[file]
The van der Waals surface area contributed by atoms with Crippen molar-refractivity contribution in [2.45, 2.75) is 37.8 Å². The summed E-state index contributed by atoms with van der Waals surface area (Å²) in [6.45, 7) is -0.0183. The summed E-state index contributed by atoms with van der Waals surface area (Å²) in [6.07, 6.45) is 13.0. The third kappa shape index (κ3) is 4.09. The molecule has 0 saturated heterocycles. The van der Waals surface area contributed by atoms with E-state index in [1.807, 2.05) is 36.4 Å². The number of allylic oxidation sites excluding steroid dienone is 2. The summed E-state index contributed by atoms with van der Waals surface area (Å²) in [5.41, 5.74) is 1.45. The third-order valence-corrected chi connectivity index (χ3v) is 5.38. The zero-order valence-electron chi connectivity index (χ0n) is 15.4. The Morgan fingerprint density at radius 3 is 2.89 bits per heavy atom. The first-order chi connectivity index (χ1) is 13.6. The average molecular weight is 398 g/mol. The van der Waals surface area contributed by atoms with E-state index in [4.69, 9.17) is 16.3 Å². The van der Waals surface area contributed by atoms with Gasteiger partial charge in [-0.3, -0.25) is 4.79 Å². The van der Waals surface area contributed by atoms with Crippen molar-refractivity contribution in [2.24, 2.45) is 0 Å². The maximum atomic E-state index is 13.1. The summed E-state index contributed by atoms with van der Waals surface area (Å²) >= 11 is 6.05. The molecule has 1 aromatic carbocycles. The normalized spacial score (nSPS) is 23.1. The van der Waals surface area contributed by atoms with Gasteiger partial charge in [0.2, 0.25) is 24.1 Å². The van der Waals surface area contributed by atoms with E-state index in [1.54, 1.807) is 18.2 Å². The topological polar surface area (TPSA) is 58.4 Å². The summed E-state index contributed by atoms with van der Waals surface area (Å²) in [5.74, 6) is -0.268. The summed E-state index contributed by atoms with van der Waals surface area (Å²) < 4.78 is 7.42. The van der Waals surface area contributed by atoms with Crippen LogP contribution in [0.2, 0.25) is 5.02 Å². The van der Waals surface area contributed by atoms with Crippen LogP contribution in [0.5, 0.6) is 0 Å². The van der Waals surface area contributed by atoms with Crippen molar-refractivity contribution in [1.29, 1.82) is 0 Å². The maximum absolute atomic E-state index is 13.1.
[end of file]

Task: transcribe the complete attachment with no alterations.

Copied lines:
The van der Waals surface area contributed by atoms with Crippen molar-refractivity contribution in [2.45, 2.75) is 37.8 Å². The summed E-state index contributed by atoms with van der Waals surface area (Å²) in [6.45, 7) is -0.0183. The summed E-state index contributed by atoms with van der Waals surface area (Å²) in [6.07, 6.45) is 13.0. The third kappa shape index (κ3) is 4.09. The molecule has 0 saturated heterocycles. The van der Waals surface area contributed by atoms with E-state index in [1.807, 2.05) is 36.4 Å². The number of allylic oxidation sites excluding steroid dienone is 2. The summed E-state index contributed by atoms with van der Waals surface area (Å²) in [5.41, 5.74) is 1.45. The third-order valence-corrected chi connectivity index (χ3v) is 5.38. The zero-order valence-electron chi connectivity index (χ0n) is 15.4. The Morgan fingerprint density at radius 3 is 2.89 bits per heavy atom. The first-order chi connectivity index (χ1) is 13.6. The average molecular weight is 398 g/mol. The van der Waals surface area contributed by atoms with E-state index in [4.69, 9.17) is 16.3 Å². The van der Waals surface area contributed by atoms with Gasteiger partial charge in [-0.3, -0.25) is 4.79 Å². The van der Waals surface area contributed by atoms with Crippen molar-refractivity contribution in [2.24, 2.45) is 0 Å². The maximum atomic E-state index is 13.1. The summed E-state index contributed by atoms with van der Waals surface area (Å²) >= 11 is 6.05. The molecule has 1 aromatic carbocycles. The normalized spacial score (nSPS) is 23.1. The van der Waals surface area contributed by atoms with Gasteiger partial charge in [0.2, 0.25) is 24.1 Å². The van der Waals surface area contributed by atoms with E-state index in [1.54, 1.807) is 18.2 Å². The topological polar surface area (TPSA) is 58.4 Å². The summed E-state index contributed by atoms with van der Waals surface area (Å²) in [5.74, 6) is -0.268. The summed E-state index contributed by atoms with van der Waals surface area (Å²) < 4.78 is 7.42. The van der Waals surface area contributed by atoms with Crippen LogP contribution in [0.2, 0.25) is 5.02 Å². The van der Waals surface area contributed by atoms with Crippen LogP contribution in [0.5, 0.6) is 0 Å². The van der Waals surface area contributed by atoms with Crippen molar-refractivity contribution in [1.29, 1.82) is 0 Å². The maximum absolute atomic E-state index is 13.1.